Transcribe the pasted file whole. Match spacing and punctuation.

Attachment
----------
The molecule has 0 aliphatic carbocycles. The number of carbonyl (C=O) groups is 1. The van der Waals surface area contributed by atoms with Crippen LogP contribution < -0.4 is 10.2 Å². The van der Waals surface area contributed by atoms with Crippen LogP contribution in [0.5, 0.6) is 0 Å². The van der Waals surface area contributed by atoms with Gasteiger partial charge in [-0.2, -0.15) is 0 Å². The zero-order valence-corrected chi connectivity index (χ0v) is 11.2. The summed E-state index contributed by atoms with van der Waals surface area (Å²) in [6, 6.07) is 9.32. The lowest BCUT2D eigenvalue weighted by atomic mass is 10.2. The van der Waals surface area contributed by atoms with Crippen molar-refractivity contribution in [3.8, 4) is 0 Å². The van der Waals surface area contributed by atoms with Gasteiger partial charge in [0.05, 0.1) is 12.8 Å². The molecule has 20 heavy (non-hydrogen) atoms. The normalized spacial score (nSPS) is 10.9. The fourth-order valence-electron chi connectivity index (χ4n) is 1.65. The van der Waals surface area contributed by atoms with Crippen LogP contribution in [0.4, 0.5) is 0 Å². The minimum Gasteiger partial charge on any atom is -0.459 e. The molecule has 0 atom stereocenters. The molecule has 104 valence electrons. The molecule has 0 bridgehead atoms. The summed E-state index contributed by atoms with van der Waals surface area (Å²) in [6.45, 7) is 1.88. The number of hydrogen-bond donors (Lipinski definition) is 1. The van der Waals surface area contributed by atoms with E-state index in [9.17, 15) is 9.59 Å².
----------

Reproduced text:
The molecule has 0 aliphatic carbocycles. The number of carbonyl (C=O) groups is 1. The van der Waals surface area contributed by atoms with Crippen LogP contribution < -0.4 is 10.2 Å². The van der Waals surface area contributed by atoms with Crippen LogP contribution in [0.5, 0.6) is 0 Å². The van der Waals surface area contributed by atoms with Gasteiger partial charge in [-0.2, -0.15) is 0 Å². The zero-order valence-corrected chi connectivity index (χ0v) is 11.2. The summed E-state index contributed by atoms with van der Waals surface area (Å²) in [6, 6.07) is 9.32. The lowest BCUT2D eigenvalue weighted by atomic mass is 10.2. The van der Waals surface area contributed by atoms with Crippen molar-refractivity contribution in [3.8, 4) is 0 Å². The van der Waals surface area contributed by atoms with Gasteiger partial charge in [0.05, 0.1) is 12.8 Å². The molecule has 20 heavy (non-hydrogen) atoms. The normalized spacial score (nSPS) is 10.9. The fourth-order valence-electron chi connectivity index (χ4n) is 1.65. The van der Waals surface area contributed by atoms with Crippen LogP contribution in [0.4, 0.5) is 0 Å². The minimum Gasteiger partial charge on any atom is -0.459 e. The molecule has 0 atom stereocenters. The molecule has 104 valence electrons. The molecule has 0 bridgehead atoms. The summed E-state index contributed by atoms with van der Waals surface area (Å²) in [6.45, 7) is 1.88. The number of hydrogen-bond donors (Lipinski definition) is 1. The van der Waals surface area contributed by atoms with E-state index in [9.17, 15) is 9.59 Å².